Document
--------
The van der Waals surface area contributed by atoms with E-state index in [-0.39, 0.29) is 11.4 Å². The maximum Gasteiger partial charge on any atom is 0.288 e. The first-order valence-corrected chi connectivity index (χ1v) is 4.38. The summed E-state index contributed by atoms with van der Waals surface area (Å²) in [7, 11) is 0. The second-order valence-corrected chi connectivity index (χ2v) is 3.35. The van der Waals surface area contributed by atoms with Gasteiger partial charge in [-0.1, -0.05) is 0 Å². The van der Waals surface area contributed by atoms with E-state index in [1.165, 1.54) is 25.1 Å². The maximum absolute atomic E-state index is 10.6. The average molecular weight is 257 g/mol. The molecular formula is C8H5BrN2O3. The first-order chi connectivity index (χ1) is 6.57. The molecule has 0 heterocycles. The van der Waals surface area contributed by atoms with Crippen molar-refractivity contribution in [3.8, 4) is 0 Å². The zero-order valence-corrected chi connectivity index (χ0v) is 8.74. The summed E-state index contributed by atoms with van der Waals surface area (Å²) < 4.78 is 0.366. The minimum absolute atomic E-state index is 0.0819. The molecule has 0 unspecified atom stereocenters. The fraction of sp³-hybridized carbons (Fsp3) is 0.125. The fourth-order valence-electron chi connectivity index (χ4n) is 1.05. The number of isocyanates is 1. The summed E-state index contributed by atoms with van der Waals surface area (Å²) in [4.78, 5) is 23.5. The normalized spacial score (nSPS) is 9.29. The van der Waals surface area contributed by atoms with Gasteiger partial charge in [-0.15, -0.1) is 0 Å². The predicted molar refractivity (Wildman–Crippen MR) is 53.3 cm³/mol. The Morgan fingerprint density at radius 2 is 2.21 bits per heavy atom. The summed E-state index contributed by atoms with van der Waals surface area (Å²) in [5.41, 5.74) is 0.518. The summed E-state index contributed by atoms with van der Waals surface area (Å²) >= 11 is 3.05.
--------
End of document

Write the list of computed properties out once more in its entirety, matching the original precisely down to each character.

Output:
The van der Waals surface area contributed by atoms with E-state index in [-0.39, 0.29) is 11.4 Å². The maximum Gasteiger partial charge on any atom is 0.288 e. The first-order valence-corrected chi connectivity index (χ1v) is 4.38. The summed E-state index contributed by atoms with van der Waals surface area (Å²) in [7, 11) is 0. The second-order valence-corrected chi connectivity index (χ2v) is 3.35. The van der Waals surface area contributed by atoms with Gasteiger partial charge in [-0.1, -0.05) is 0 Å². The van der Waals surface area contributed by atoms with E-state index in [1.165, 1.54) is 25.1 Å². The maximum absolute atomic E-state index is 10.6. The average molecular weight is 257 g/mol. The molecular formula is C8H5BrN2O3. The first-order chi connectivity index (χ1) is 6.57. The molecule has 0 heterocycles. The van der Waals surface area contributed by atoms with Crippen molar-refractivity contribution in [3.8, 4) is 0 Å². The zero-order valence-corrected chi connectivity index (χ0v) is 8.74. The summed E-state index contributed by atoms with van der Waals surface area (Å²) < 4.78 is 0.366. The minimum absolute atomic E-state index is 0.0819. The molecule has 0 unspecified atom stereocenters. The fraction of sp³-hybridized carbons (Fsp3) is 0.125. The fourth-order valence-electron chi connectivity index (χ4n) is 1.05. The number of isocyanates is 1. The summed E-state index contributed by atoms with van der Waals surface area (Å²) in [4.78, 5) is 23.5. The normalized spacial score (nSPS) is 9.29. The van der Waals surface area contributed by atoms with Gasteiger partial charge in [-0.15, -0.1) is 0 Å². The predicted molar refractivity (Wildman–Crippen MR) is 53.3 cm³/mol. The Morgan fingerprint density at radius 2 is 2.21 bits per heavy atom. The summed E-state index contributed by atoms with van der Waals surface area (Å²) in [5.41, 5.74) is 0.518. The summed E-state index contributed by atoms with van der Waals surface area (Å²) >= 11 is 3.05.